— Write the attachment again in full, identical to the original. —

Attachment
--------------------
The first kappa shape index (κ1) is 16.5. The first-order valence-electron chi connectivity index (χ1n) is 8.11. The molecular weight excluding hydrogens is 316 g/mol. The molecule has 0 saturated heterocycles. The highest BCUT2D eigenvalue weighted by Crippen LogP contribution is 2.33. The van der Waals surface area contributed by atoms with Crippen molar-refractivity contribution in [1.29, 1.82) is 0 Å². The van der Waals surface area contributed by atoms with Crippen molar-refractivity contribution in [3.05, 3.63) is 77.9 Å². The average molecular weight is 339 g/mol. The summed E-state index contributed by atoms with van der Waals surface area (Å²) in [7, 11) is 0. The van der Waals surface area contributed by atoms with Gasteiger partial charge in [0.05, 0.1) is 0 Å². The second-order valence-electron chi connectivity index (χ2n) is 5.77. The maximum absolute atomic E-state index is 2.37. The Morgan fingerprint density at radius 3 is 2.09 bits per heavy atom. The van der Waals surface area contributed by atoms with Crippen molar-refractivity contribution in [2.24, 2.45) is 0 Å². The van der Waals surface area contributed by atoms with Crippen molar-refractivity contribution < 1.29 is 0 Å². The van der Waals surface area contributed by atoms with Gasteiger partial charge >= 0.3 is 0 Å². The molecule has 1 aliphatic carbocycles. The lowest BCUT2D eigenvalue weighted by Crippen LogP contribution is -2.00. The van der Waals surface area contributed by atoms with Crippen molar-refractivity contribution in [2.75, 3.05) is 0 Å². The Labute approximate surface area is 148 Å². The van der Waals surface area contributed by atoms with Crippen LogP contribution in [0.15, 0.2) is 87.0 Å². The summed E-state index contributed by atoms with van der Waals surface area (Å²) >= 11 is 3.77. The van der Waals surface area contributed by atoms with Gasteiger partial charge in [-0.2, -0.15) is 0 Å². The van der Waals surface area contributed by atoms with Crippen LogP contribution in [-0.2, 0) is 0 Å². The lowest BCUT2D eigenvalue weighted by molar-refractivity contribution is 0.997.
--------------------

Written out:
The first kappa shape index (κ1) is 16.5. The first-order valence-electron chi connectivity index (χ1n) is 8.11. The molecular weight excluding hydrogens is 316 g/mol. The molecule has 0 saturated heterocycles. The highest BCUT2D eigenvalue weighted by Crippen LogP contribution is 2.33. The van der Waals surface area contributed by atoms with Crippen molar-refractivity contribution in [1.29, 1.82) is 0 Å². The van der Waals surface area contributed by atoms with Crippen molar-refractivity contribution in [3.05, 3.63) is 77.9 Å². The average molecular weight is 339 g/mol. The summed E-state index contributed by atoms with van der Waals surface area (Å²) in [7, 11) is 0. The van der Waals surface area contributed by atoms with Gasteiger partial charge in [0.05, 0.1) is 0 Å². The second-order valence-electron chi connectivity index (χ2n) is 5.77. The maximum absolute atomic E-state index is 2.37. The Morgan fingerprint density at radius 3 is 2.09 bits per heavy atom. The van der Waals surface area contributed by atoms with Crippen molar-refractivity contribution in [2.24, 2.45) is 0 Å². The van der Waals surface area contributed by atoms with Crippen molar-refractivity contribution < 1.29 is 0 Å². The van der Waals surface area contributed by atoms with Gasteiger partial charge >= 0.3 is 0 Å². The molecule has 1 aliphatic carbocycles. The lowest BCUT2D eigenvalue weighted by Crippen LogP contribution is -2.00. The van der Waals surface area contributed by atoms with Crippen molar-refractivity contribution in [2.75, 3.05) is 0 Å². The Labute approximate surface area is 148 Å². The van der Waals surface area contributed by atoms with Crippen LogP contribution in [0.15, 0.2) is 87.0 Å². The summed E-state index contributed by atoms with van der Waals surface area (Å²) >= 11 is 3.77. The van der Waals surface area contributed by atoms with Gasteiger partial charge in [-0.2, -0.15) is 0 Å². The van der Waals surface area contributed by atoms with Crippen LogP contribution in [-0.2, 0) is 0 Å². The lowest BCUT2D eigenvalue weighted by molar-refractivity contribution is 0.997.